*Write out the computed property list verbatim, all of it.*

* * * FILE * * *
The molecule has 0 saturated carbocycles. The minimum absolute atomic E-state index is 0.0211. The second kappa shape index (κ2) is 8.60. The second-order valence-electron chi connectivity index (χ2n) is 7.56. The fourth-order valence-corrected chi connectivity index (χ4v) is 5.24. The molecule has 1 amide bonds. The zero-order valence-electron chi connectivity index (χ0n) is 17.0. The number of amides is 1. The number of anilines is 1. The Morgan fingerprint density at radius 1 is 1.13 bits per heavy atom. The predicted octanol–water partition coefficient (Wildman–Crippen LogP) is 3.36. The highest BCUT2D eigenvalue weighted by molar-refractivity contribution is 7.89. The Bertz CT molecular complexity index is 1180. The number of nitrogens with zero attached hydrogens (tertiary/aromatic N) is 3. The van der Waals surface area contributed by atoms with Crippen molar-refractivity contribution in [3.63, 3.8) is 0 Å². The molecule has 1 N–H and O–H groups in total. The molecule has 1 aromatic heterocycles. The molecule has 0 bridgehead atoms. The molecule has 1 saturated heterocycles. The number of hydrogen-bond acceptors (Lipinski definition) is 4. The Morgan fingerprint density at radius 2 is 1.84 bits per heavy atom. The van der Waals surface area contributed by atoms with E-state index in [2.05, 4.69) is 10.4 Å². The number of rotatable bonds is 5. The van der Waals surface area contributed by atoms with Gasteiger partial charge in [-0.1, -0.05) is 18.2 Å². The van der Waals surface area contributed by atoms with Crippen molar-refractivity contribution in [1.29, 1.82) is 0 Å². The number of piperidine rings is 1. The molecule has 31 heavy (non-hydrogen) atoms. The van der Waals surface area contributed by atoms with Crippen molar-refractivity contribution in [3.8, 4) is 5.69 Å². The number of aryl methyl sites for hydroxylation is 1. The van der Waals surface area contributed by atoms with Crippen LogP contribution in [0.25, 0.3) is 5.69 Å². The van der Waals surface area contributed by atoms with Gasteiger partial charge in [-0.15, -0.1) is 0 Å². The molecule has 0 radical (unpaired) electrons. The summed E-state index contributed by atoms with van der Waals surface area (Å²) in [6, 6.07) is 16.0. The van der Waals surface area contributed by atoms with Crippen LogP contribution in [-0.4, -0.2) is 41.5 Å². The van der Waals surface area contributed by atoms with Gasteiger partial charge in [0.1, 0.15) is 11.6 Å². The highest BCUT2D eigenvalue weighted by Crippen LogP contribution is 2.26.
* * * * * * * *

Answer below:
The molecule has 0 saturated carbocycles. The minimum absolute atomic E-state index is 0.0211. The second kappa shape index (κ2) is 8.60. The second-order valence-electron chi connectivity index (χ2n) is 7.56. The fourth-order valence-corrected chi connectivity index (χ4v) is 5.24. The molecule has 1 amide bonds. The zero-order valence-electron chi connectivity index (χ0n) is 17.0. The number of amides is 1. The number of anilines is 1. The Morgan fingerprint density at radius 1 is 1.13 bits per heavy atom. The predicted octanol–water partition coefficient (Wildman–Crippen LogP) is 3.36. The highest BCUT2D eigenvalue weighted by molar-refractivity contribution is 7.89. The Bertz CT molecular complexity index is 1180. The number of nitrogens with zero attached hydrogens (tertiary/aromatic N) is 3. The van der Waals surface area contributed by atoms with Crippen molar-refractivity contribution in [3.63, 3.8) is 0 Å². The molecule has 1 N–H and O–H groups in total. The molecule has 1 aromatic heterocycles. The molecule has 0 bridgehead atoms. The molecule has 1 saturated heterocycles. The number of hydrogen-bond acceptors (Lipinski definition) is 4. The Morgan fingerprint density at radius 2 is 1.84 bits per heavy atom. The van der Waals surface area contributed by atoms with E-state index in [2.05, 4.69) is 10.4 Å². The number of rotatable bonds is 5. The van der Waals surface area contributed by atoms with Gasteiger partial charge in [-0.1, -0.05) is 18.2 Å². The van der Waals surface area contributed by atoms with Crippen molar-refractivity contribution in [1.29, 1.82) is 0 Å². The number of piperidine rings is 1. The molecule has 31 heavy (non-hydrogen) atoms. The van der Waals surface area contributed by atoms with Crippen molar-refractivity contribution in [3.8, 4) is 5.69 Å². The number of aryl methyl sites for hydroxylation is 1. The van der Waals surface area contributed by atoms with Crippen LogP contribution in [0.25, 0.3) is 5.69 Å². The van der Waals surface area contributed by atoms with Gasteiger partial charge in [-0.15, -0.1) is 0 Å². The molecule has 0 radical (unpaired) electrons. The summed E-state index contributed by atoms with van der Waals surface area (Å²) in [6, 6.07) is 16.0. The van der Waals surface area contributed by atoms with Crippen LogP contribution in [-0.4, -0.2) is 41.5 Å². The van der Waals surface area contributed by atoms with Gasteiger partial charge in [0.1, 0.15) is 11.6 Å². The highest BCUT2D eigenvalue weighted by Crippen LogP contribution is 2.26.